Vista and Office 2007 spin tales from the Underground
Vision versus practicality
So what do we think at Freeform Dynamics?
Well, the important thing is not to generalise too much. Questions about whether Vista will be a success or not are largely irrelevant. Vista will enter the market by default through the OEM route which will take it into the consumer and small business segments relatively rapidly, both of which tend to just accept the operating system that is pre-installed on new machines. This in turn creates a market for third party developers to go at and perhaps a stimulus for some larger enterprises (travel firms, retailers, media companies, etc) to start exploiting the embedded service capability of Vista.
Based on past experience, common sense, and ongoing feedback from mainstream corporate IT departments though, we anticipate the entry of Vista into the large enterprise segment to be much more measured and controlled. It will happen, but relatively slowly. It took about four years for Windows XP to become genuinely pervasive in this segment, and at this moment in time we can see nothing to indicate that large scale Vista adoption will be significantly quicker unless Microsoft pulls some unexpected rabbits out of the hat.
But what about Office 2007?
Again, we need to beware of generalising too much. The full name for the new release is "The Microsoft Office System 2007", and there is one component in there, SharePoint 2007, that can easily confuse discussions about levels and rates of adoption. This is because SharePoint essentially fulfils two functions. Firstly it is a back end to what most people would traditionally think of as "Microsoft Office", i.e. the suite of desktop tools (Word, PowerPoint, Excel and so on). In this respect, it acts as a hub for collaboration, document storage/sharing, search and a range of other functions. However, SharePoint can also be used independently of the Office desktop components as a very respectable and capable portal environment for serving up either native .Net or composite applications to users through a browser.
SharePoint adoption within the business sector as a portal solution through the previous release is already significant, and indications are that the new SharePoint 2007 is a bit of a hit with early adopters that have migrated or otherwise taken it on board. And this is where things can get muddled. When Microsoft recently invited us as analysts to come and meet a range of organisations that had already deployed Office System 2007, it turned out they were all using SharePoint 2007, but none had yet adopted the new versions of the desktop applications.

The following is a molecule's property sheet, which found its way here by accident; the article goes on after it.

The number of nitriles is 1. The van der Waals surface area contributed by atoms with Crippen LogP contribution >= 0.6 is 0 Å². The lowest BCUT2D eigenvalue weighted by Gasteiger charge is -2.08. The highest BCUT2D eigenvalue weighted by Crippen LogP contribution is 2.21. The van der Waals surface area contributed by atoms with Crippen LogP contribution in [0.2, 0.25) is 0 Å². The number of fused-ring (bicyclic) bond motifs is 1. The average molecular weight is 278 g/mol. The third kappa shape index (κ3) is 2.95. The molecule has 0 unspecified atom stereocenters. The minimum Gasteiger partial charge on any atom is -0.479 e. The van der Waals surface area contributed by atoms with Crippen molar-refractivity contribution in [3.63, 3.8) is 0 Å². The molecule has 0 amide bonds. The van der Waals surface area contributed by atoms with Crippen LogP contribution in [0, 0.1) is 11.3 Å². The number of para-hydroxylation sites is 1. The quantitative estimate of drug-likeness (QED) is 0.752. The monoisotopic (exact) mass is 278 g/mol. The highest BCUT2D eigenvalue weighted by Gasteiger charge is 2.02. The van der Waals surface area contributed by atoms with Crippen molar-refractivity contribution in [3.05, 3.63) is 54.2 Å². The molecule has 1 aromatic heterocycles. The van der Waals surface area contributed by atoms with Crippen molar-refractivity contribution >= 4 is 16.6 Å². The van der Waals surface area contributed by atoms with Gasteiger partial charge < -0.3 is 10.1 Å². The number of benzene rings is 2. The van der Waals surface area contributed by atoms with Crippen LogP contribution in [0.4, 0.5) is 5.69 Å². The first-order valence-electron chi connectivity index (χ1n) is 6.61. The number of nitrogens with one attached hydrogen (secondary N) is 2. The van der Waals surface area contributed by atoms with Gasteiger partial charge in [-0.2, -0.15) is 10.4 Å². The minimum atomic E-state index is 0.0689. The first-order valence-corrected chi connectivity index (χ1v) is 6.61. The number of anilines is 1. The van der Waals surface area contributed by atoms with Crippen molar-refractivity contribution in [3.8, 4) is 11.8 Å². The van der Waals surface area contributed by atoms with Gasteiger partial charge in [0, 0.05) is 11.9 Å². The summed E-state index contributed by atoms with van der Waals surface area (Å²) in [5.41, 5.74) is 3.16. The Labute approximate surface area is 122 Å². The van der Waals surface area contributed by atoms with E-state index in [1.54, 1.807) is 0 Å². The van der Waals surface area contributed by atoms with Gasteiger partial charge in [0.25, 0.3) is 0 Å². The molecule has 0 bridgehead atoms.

Our analysis at this stage is that we expect SharePoint 2007 to gain traction rapidly in the market. Our research has shown consistently that there is a strong demand for portal solutions that enable composite application development and the creation of rich user interfaces that can be delivered through a browser. SharePoint delivers against this very well and we have already seen a tendency for it to be the default choice in many organisations, both because it is Microsoft, and therefore viewed as "safe" (you may disagree with this sentiment but many think this way), and because Microsoft was quite smart with its strategy of bundling basic SharePoint service capability with Windows Server 2007, which got many people "hooked" before they realised what was happening.
However, the jury is still out in our minds on the Office 2007 desktop components. At the moment, we are picking up little demand through our research, but the traditional Office applications do represent the centre of most professional users' desktops, particularly Outlook, so the notion of using this as an application delivery platform could possibly catch on as the market gets educated on the potential.
From the drill down sessions we sat in at the developer conference, Microsoft has done a great deal to enhance the way custom or party applications running in the "Office shell" can interact with the native Outlook, Excel, Word, etc. The updated APIs and development tools provide for much tighter integration and control, both at a user interface and data manipulation level, and the runtime execution side has been improved too, with new mechanisms in place to prevent applications interfering and conflicting with each other.
The bottom line though, is that IT departments generally remain sceptical, and while all of the stuff we saw at the conference really was quite impressive, it's the practicalities of transitioning to the vision that really matter. So if Microsoft does have any rabbits in that hat, now would be a good time to pull them out.